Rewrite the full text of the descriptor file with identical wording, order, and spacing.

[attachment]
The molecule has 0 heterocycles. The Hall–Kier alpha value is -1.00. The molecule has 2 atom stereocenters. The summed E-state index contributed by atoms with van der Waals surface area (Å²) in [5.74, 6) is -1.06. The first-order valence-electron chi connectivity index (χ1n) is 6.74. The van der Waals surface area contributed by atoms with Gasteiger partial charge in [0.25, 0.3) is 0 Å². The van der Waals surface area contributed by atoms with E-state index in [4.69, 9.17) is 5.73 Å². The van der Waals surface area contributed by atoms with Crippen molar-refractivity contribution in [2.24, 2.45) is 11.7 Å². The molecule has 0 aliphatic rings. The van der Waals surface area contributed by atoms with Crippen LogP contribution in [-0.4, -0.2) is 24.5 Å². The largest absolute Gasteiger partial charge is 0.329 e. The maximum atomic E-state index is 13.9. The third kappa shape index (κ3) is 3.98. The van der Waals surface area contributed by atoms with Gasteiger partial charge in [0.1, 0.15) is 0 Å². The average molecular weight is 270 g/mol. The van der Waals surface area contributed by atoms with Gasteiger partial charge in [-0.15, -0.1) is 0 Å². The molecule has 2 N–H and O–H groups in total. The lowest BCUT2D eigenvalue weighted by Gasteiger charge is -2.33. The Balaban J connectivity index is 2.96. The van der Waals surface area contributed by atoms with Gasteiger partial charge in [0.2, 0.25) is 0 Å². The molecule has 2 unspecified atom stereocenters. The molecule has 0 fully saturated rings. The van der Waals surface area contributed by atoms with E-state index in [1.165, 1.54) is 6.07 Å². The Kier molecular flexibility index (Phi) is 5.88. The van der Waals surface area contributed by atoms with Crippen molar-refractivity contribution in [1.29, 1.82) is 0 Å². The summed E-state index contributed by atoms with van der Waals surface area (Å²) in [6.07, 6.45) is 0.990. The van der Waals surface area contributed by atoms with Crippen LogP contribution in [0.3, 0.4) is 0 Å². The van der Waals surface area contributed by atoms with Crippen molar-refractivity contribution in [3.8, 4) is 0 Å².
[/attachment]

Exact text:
The molecule has 0 heterocycles. The Hall–Kier alpha value is -1.00. The molecule has 2 atom stereocenters. The summed E-state index contributed by atoms with van der Waals surface area (Å²) in [5.74, 6) is -1.06. The first-order valence-electron chi connectivity index (χ1n) is 6.74. The van der Waals surface area contributed by atoms with Gasteiger partial charge in [0.25, 0.3) is 0 Å². The van der Waals surface area contributed by atoms with E-state index in [4.69, 9.17) is 5.73 Å². The van der Waals surface area contributed by atoms with Crippen molar-refractivity contribution in [2.24, 2.45) is 11.7 Å². The molecule has 0 aliphatic rings. The van der Waals surface area contributed by atoms with Crippen LogP contribution in [-0.4, -0.2) is 24.5 Å². The largest absolute Gasteiger partial charge is 0.329 e. The maximum atomic E-state index is 13.9. The third kappa shape index (κ3) is 3.98. The van der Waals surface area contributed by atoms with Gasteiger partial charge in [0.1, 0.15) is 0 Å². The average molecular weight is 270 g/mol. The van der Waals surface area contributed by atoms with Gasteiger partial charge in [-0.15, -0.1) is 0 Å². The molecule has 2 N–H and O–H groups in total. The lowest BCUT2D eigenvalue weighted by Gasteiger charge is -2.33. The Balaban J connectivity index is 2.96. The van der Waals surface area contributed by atoms with Gasteiger partial charge in [0.2, 0.25) is 0 Å². The molecule has 2 unspecified atom stereocenters. The molecule has 0 fully saturated rings. The van der Waals surface area contributed by atoms with E-state index in [1.165, 1.54) is 6.07 Å². The Kier molecular flexibility index (Phi) is 5.88. The van der Waals surface area contributed by atoms with Crippen molar-refractivity contribution in [1.29, 1.82) is 0 Å². The summed E-state index contributed by atoms with van der Waals surface area (Å²) in [6.07, 6.45) is 0.990. The van der Waals surface area contributed by atoms with Crippen LogP contribution in [0.3, 0.4) is 0 Å². The van der Waals surface area contributed by atoms with Crippen molar-refractivity contribution in [3.8, 4) is 0 Å².